In the middle of the path was a partial skeleton of a predatory mammal, perhaps a fox.  All that remained was the skull and the backbone, along with some fur.  Everything else was gone, and even the ribs were all chewed off.  Clearly, this animal was a carnivore that provided a meal for some other carnivore.
About half the hike had full or partial river views, such as this view of the Dan River in the first mile or two of my walk.
Mother Nature really starts dressing up this time of year!  I love the redbud in bloom!
On the other side of the peninsula were great walks along the Staunton River.
A short side trail led to a nice view of the two rivers converging into the huge Kerr Reservoir.  Believe it or not, this is a relatively small branch of this large man-made lake!
I love the color of the newly minted leaves in spring.  The Italian word for spring, "primavera" or "first greening," says it perfectly!
With a mile or so to go, I came on more great views of the Dan River.  I enjoyed my hike a lot.  While it was not spectacular, there were many nice views, some wildlife, and some fine woodlands.  Plus, a day outside on a nice always beats a day at work, doesn't it?

Sunday, April 7, 2013

Historical Bookends

A few weeks ago, we headed down to the Tidewater to tour Fortress Monroe ...

... and its very interesting museum about its amazing history.  Among other things, ex-Confederate President Jefferson Davis was imprisoned in one of its casemates after the Civil War.  I gazed across the water from Fortress Monroe to Fort Wool, sitting at peacefully rest now in Hampton Roads. 

A mile or so to the right of the view in this photo, in March 1862, the USS Monitor and the CSS Virginia - often incorrectly referred to as the Merrimack - fought the first battle between two ships clad with iron, forever changing naval history in the process.  Neither ship, both only a few days in action at the time of their famous battle, would survive the year.  The Virginia was scuttled by her crew that spring as McClellan's Peninsula Campaign turned the Tidewater Area into Federally occupied territory, and the Monitor sank in a bad storm off Cape Hatteras, North Carolina on New Years Eve.  Major parts of it have been recovered, and they along with many artifacts can be seen at the excellent Mariners' Museum in Newport News, Virginia.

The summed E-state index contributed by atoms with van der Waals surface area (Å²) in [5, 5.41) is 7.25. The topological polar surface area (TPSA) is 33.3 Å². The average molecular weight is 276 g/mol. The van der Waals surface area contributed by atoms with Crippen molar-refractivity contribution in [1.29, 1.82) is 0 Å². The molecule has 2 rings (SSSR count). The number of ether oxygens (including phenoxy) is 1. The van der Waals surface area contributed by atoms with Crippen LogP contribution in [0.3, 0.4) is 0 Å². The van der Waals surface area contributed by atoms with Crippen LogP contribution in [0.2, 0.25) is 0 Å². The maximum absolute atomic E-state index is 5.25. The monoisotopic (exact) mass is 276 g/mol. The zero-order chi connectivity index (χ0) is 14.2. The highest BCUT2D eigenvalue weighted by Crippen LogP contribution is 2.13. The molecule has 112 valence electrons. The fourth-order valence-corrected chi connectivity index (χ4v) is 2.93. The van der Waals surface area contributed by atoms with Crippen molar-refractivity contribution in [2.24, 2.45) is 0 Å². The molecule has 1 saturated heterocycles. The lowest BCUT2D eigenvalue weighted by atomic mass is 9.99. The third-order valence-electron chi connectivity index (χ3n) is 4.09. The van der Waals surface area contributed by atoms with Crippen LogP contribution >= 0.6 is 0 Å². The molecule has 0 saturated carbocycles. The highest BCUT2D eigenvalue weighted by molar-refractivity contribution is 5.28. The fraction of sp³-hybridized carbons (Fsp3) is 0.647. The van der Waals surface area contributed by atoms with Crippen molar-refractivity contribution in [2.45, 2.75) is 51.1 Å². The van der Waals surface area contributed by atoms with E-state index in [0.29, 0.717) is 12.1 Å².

Fortress Monroe and Fort Wool guarded the Hampton Roads, formed where the mighty James River, the Elizabeth River, the Chesapeake Bay, and some smaller rivers all join together to flow into the Atlantic.  From there, by boat, it is perhaps 90 to 100 miles by river to Richmond, passing by Jamestown along the way.  So this area forms one bookend of a historical story.

The reason that Richmond, VA exists where is does is because of the numerous falls that make the river unnavigable past that point.  But it also means that Richmond can be attacked by a naval force, and in May of 1862, the CSS Virginia sitting somewhere at the bottom of Hampton Roads, the US Navy did just that.  A force of warships, led by the Monitor and the USS Galena, headed up the James River as McClellan's huge army advanced on land up the peninsula formed by the James and York Rivers.  The mission of the US fleet was to shell the Confederate capital and force its surrender.